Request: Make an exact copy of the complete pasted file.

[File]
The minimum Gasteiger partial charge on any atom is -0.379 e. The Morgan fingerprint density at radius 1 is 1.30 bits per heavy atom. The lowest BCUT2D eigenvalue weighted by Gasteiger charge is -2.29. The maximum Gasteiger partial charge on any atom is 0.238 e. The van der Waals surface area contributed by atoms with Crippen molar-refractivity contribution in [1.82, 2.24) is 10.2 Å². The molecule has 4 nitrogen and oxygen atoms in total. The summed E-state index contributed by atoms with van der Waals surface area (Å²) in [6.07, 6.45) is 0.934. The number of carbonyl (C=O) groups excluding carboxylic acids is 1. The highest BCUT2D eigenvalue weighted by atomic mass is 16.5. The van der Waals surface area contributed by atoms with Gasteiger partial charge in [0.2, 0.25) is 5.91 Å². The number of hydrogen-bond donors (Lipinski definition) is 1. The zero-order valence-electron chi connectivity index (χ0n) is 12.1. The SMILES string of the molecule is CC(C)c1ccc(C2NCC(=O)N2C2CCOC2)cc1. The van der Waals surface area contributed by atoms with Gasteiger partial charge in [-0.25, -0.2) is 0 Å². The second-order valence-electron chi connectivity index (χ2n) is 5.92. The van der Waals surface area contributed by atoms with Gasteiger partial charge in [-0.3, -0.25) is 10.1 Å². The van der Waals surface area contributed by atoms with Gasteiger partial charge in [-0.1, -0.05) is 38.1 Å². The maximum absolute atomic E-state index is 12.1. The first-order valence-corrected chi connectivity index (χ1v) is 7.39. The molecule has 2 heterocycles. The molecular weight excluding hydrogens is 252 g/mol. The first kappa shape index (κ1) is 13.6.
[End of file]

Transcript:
The minimum Gasteiger partial charge on any atom is -0.379 e. The Morgan fingerprint density at radius 1 is 1.30 bits per heavy atom. The lowest BCUT2D eigenvalue weighted by Gasteiger charge is -2.29. The maximum Gasteiger partial charge on any atom is 0.238 e. The van der Waals surface area contributed by atoms with Crippen molar-refractivity contribution in [1.82, 2.24) is 10.2 Å². The molecule has 4 nitrogen and oxygen atoms in total. The summed E-state index contributed by atoms with van der Waals surface area (Å²) in [6.07, 6.45) is 0.934. The number of carbonyl (C=O) groups excluding carboxylic acids is 1. The highest BCUT2D eigenvalue weighted by atomic mass is 16.5. The van der Waals surface area contributed by atoms with Gasteiger partial charge in [0.2, 0.25) is 5.91 Å². The number of hydrogen-bond donors (Lipinski definition) is 1. The zero-order valence-electron chi connectivity index (χ0n) is 12.1. The SMILES string of the molecule is CC(C)c1ccc(C2NCC(=O)N2C2CCOC2)cc1. The van der Waals surface area contributed by atoms with Gasteiger partial charge in [-0.25, -0.2) is 0 Å². The second-order valence-electron chi connectivity index (χ2n) is 5.92. The van der Waals surface area contributed by atoms with Gasteiger partial charge in [-0.3, -0.25) is 10.1 Å². The van der Waals surface area contributed by atoms with Gasteiger partial charge in [-0.1, -0.05) is 38.1 Å². The maximum absolute atomic E-state index is 12.1. The first-order valence-corrected chi connectivity index (χ1v) is 7.39. The molecule has 2 heterocycles. The molecular weight excluding hydrogens is 252 g/mol. The first kappa shape index (κ1) is 13.6.